Charles Spurgeon mentioned to his students that within certain limits it was OK to “spiritualize” a text. He spent some time explaining this point in Lectures to My Students. It’s not exactly easy to get a precise definition of what it means to “spiritualize” a text; it has to do with the interpretation of Scripture, which is a huge topic in itself. However one defines it, there is an overlap between spiritualizing and allegorizing. In fact, I would argue that Spurgeon’s sermons sometimes contain allegory.
One example is his sermon on Genesis 7:15 which is called “The Parable of the Ark.” I recently read this sermon in my studies on Genesis 6-9. While Spurgeon says in the introduction he’s going to give a “parable” on the ark, it’s really an allegory. Here’s Spurgeon’s allegorical interpretation of the “one window in the ark”:
I have often wondered how all the creatures could see through one window; but I have not wondered what was meant by it, for I think it is easy to point the moral. There is only one window whereby Christians ever get their light. All who come to Christ, and receive salvation by him, are illuminated in one way. That one window of the ark may fitly represent to us the ministry of the Holy Ghost. There is only one light which lighteneth every man who cometh into the world if he be lightened at all. Christ is the light, and it is the Holy Spirit of truth by whom Christ is revealed.
…There was only one window to the ark; and though there were first, second, and third stories to the ark, all saw out of one window; and the little saint, who is in the first story, gets light through the one window of the Spirit; and the saint, who has been brought up to the second story, gets light through the same window; and he, who has been promoted to the loftiest story, has to get light through the same window too. There is no other means of our seeing except through the one window made to the ark, the window of the Holy Spirit. Have we looked through that? Have we seen the clear blue sky above us?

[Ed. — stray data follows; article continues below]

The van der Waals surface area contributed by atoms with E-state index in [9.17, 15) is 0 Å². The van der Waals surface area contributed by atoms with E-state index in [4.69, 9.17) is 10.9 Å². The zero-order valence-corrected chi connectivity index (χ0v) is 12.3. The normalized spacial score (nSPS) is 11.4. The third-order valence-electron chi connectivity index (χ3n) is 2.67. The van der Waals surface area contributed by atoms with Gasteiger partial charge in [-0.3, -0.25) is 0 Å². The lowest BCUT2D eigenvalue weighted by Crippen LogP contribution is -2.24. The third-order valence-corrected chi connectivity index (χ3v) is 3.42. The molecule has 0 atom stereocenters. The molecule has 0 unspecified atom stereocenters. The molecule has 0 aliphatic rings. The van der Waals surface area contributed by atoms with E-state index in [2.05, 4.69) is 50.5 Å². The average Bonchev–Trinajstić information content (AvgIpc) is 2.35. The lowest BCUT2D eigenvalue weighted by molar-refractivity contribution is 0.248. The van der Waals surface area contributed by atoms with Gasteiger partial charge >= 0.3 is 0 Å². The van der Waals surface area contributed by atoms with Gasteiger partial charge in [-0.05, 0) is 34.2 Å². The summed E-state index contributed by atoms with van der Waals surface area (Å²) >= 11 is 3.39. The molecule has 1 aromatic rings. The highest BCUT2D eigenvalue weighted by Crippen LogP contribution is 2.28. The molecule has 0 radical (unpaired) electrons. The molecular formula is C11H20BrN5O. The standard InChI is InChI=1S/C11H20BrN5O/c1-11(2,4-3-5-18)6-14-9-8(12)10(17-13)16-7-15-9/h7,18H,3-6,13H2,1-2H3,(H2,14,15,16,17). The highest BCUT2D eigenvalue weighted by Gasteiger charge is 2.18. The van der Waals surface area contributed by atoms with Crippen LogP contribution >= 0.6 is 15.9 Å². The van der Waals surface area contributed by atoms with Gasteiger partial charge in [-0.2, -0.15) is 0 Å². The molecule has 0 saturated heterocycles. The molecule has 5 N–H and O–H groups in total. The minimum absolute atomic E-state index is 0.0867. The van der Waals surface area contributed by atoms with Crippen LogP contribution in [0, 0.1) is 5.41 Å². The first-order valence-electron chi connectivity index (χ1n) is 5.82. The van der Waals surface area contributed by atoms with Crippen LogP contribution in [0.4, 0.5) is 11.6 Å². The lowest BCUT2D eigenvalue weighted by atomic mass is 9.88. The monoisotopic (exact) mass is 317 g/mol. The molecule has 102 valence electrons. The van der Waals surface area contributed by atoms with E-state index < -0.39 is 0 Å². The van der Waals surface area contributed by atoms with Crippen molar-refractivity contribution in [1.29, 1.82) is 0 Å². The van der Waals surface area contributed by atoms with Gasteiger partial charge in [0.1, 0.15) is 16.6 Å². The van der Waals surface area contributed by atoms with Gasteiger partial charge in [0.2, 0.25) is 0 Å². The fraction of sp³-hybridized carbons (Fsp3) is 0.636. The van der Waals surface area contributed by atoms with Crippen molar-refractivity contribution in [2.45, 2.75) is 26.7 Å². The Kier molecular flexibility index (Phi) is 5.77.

While it is true that the Holy Spirit gives illumination, it is certainly not the meaning of the ark’s window. The window in the ark was just a window in the ark, not a veiled reference to the Holy Spirit. In fact, there could have been more than one opening in the ark depending on how one translates the very difficult phrase in Gen. 6:16a. Some scholars say there may have been an 18 inch (a cubit) opening all around the top. Whatever the case, Spurgeon clearly missed the meaning of the text.
I’m not saying Spurgeon was a terrible preacher. He was human and made many mistakes like the rest of us. And some of his sermons were better than others. I just wanted to point this out to help us avoid the error of allegorizing a text like this. Αnd it is helpful to remember that even our favorite preachers err and it’s healthy for us to admit that. This will keep us from emulating their error. It will also keep us from idolizing our favorite preachers. And it reminds us that God can [thankfully!] accomplish his purposes through fallible preachers and imperfect sermons.
The above quote by Spurgeon is found in Spurgeon, C. H. The Metropolitan Tabernacle Pulpit Sermons. Vol. 53. London: Passmore & Alabaster, 1907, p. 270.
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